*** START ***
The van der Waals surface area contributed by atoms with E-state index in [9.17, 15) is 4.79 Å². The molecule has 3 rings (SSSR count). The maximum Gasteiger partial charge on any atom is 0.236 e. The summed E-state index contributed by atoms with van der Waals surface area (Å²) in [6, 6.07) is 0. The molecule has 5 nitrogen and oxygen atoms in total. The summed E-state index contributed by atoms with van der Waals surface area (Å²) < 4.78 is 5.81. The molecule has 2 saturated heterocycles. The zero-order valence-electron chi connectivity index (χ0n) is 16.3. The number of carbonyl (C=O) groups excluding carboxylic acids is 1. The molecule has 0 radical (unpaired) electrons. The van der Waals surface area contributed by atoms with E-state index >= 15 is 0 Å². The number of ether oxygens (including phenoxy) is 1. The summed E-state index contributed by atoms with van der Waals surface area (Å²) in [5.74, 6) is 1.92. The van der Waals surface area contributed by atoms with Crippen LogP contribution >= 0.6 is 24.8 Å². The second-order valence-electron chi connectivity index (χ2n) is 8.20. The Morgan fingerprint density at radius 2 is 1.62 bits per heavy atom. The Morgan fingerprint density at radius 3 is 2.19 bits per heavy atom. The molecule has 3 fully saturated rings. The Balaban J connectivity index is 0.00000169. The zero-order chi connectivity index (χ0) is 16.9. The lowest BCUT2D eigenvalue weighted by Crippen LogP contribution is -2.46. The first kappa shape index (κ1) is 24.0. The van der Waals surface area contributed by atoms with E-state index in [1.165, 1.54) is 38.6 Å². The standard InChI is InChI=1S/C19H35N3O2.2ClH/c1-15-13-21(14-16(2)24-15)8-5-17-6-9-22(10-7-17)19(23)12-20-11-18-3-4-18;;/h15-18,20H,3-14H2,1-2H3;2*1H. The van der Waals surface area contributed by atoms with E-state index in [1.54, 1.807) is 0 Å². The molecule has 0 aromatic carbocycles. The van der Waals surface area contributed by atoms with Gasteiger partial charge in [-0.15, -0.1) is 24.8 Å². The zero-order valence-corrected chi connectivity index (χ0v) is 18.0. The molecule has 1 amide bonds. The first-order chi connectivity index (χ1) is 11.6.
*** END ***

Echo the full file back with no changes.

The van der Waals surface area contributed by atoms with E-state index in [9.17, 15) is 4.79 Å². The molecule has 3 rings (SSSR count). The maximum Gasteiger partial charge on any atom is 0.236 e. The summed E-state index contributed by atoms with van der Waals surface area (Å²) in [6, 6.07) is 0. The molecule has 5 nitrogen and oxygen atoms in total. The summed E-state index contributed by atoms with van der Waals surface area (Å²) < 4.78 is 5.81. The molecule has 2 saturated heterocycles. The zero-order valence-electron chi connectivity index (χ0n) is 16.3. The number of carbonyl (C=O) groups excluding carboxylic acids is 1. The molecule has 0 radical (unpaired) electrons. The van der Waals surface area contributed by atoms with E-state index >= 15 is 0 Å². The number of ether oxygens (including phenoxy) is 1. The summed E-state index contributed by atoms with van der Waals surface area (Å²) in [5.74, 6) is 1.92. The van der Waals surface area contributed by atoms with Crippen LogP contribution >= 0.6 is 24.8 Å². The second-order valence-electron chi connectivity index (χ2n) is 8.20. The Morgan fingerprint density at radius 2 is 1.62 bits per heavy atom. The Morgan fingerprint density at radius 3 is 2.19 bits per heavy atom. The molecule has 3 fully saturated rings. The Balaban J connectivity index is 0.00000169. The zero-order chi connectivity index (χ0) is 16.9. The lowest BCUT2D eigenvalue weighted by Crippen LogP contribution is -2.46. The first kappa shape index (κ1) is 24.0. The van der Waals surface area contributed by atoms with E-state index in [1.165, 1.54) is 38.6 Å². The standard InChI is InChI=1S/C19H35N3O2.2ClH/c1-15-13-21(14-16(2)24-15)8-5-17-6-9-22(10-7-17)19(23)12-20-11-18-3-4-18;;/h15-18,20H,3-14H2,1-2H3;2*1H. The van der Waals surface area contributed by atoms with E-state index in [1.54, 1.807) is 0 Å². The molecule has 0 aromatic carbocycles. The van der Waals surface area contributed by atoms with Gasteiger partial charge in [-0.15, -0.1) is 24.8 Å². The zero-order valence-corrected chi connectivity index (χ0v) is 18.0. The molecule has 1 amide bonds. The first-order chi connectivity index (χ1) is 11.6.